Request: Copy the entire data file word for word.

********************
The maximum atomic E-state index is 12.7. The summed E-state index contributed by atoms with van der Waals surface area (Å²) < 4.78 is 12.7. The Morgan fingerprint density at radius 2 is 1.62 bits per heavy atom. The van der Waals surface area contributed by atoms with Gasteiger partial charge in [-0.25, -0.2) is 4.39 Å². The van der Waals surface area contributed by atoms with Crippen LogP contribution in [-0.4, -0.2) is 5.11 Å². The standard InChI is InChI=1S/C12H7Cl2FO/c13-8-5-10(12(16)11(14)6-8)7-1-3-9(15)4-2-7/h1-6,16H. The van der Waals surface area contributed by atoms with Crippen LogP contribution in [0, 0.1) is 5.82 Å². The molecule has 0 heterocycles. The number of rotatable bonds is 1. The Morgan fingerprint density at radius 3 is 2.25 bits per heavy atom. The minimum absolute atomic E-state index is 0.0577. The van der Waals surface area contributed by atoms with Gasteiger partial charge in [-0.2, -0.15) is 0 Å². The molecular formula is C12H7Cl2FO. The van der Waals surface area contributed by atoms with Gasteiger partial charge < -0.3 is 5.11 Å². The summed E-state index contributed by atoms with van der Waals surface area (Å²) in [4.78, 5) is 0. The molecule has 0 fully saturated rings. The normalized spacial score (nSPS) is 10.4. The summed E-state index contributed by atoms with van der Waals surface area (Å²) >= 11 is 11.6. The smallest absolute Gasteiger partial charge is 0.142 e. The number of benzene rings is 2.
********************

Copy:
The maximum atomic E-state index is 12.7. The summed E-state index contributed by atoms with van der Waals surface area (Å²) < 4.78 is 12.7. The Morgan fingerprint density at radius 2 is 1.62 bits per heavy atom. The van der Waals surface area contributed by atoms with Gasteiger partial charge in [-0.25, -0.2) is 4.39 Å². The van der Waals surface area contributed by atoms with Crippen LogP contribution in [-0.4, -0.2) is 5.11 Å². The standard InChI is InChI=1S/C12H7Cl2FO/c13-8-5-10(12(16)11(14)6-8)7-1-3-9(15)4-2-7/h1-6,16H. The van der Waals surface area contributed by atoms with Crippen LogP contribution in [0, 0.1) is 5.82 Å². The molecule has 0 heterocycles. The number of rotatable bonds is 1. The Morgan fingerprint density at radius 3 is 2.25 bits per heavy atom. The minimum absolute atomic E-state index is 0.0577. The van der Waals surface area contributed by atoms with Gasteiger partial charge in [-0.2, -0.15) is 0 Å². The molecular formula is C12H7Cl2FO. The van der Waals surface area contributed by atoms with Gasteiger partial charge < -0.3 is 5.11 Å². The summed E-state index contributed by atoms with van der Waals surface area (Å²) in [4.78, 5) is 0. The molecule has 0 fully saturated rings. The normalized spacial score (nSPS) is 10.4. The summed E-state index contributed by atoms with van der Waals surface area (Å²) >= 11 is 11.6. The smallest absolute Gasteiger partial charge is 0.142 e. The number of benzene rings is 2.